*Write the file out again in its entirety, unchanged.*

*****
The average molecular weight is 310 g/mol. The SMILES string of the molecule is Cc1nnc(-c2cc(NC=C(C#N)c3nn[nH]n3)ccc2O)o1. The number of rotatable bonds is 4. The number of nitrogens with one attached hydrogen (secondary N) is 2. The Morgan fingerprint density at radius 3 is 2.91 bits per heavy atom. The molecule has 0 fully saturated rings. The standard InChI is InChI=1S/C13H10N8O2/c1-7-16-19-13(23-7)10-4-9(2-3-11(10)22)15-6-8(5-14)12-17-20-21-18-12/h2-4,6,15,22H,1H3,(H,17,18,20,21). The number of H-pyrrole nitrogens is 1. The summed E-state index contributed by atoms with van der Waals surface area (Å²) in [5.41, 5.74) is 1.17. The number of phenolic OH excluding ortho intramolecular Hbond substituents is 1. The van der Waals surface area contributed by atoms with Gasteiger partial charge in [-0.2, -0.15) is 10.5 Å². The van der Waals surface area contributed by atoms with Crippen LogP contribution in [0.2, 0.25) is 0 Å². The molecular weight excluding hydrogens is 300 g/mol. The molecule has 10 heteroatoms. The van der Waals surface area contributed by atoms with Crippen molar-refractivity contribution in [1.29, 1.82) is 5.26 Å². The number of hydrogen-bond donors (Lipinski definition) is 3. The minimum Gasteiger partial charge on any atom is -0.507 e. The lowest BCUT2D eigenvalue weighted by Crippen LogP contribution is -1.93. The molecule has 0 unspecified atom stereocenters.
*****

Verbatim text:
The average molecular weight is 310 g/mol. The SMILES string of the molecule is Cc1nnc(-c2cc(NC=C(C#N)c3nn[nH]n3)ccc2O)o1. The number of rotatable bonds is 4. The number of nitrogens with one attached hydrogen (secondary N) is 2. The Morgan fingerprint density at radius 3 is 2.91 bits per heavy atom. The molecule has 0 fully saturated rings. The standard InChI is InChI=1S/C13H10N8O2/c1-7-16-19-13(23-7)10-4-9(2-3-11(10)22)15-6-8(5-14)12-17-20-21-18-12/h2-4,6,15,22H,1H3,(H,17,18,20,21). The number of H-pyrrole nitrogens is 1. The summed E-state index contributed by atoms with van der Waals surface area (Å²) in [5.41, 5.74) is 1.17. The number of phenolic OH excluding ortho intramolecular Hbond substituents is 1. The van der Waals surface area contributed by atoms with Gasteiger partial charge in [-0.2, -0.15) is 10.5 Å². The van der Waals surface area contributed by atoms with Crippen LogP contribution in [0.2, 0.25) is 0 Å². The molecular weight excluding hydrogens is 300 g/mol. The molecule has 10 heteroatoms. The van der Waals surface area contributed by atoms with Crippen molar-refractivity contribution in [1.29, 1.82) is 5.26 Å². The number of hydrogen-bond donors (Lipinski definition) is 3. The minimum Gasteiger partial charge on any atom is -0.507 e. The lowest BCUT2D eigenvalue weighted by Crippen LogP contribution is -1.93. The molecule has 0 unspecified atom stereocenters.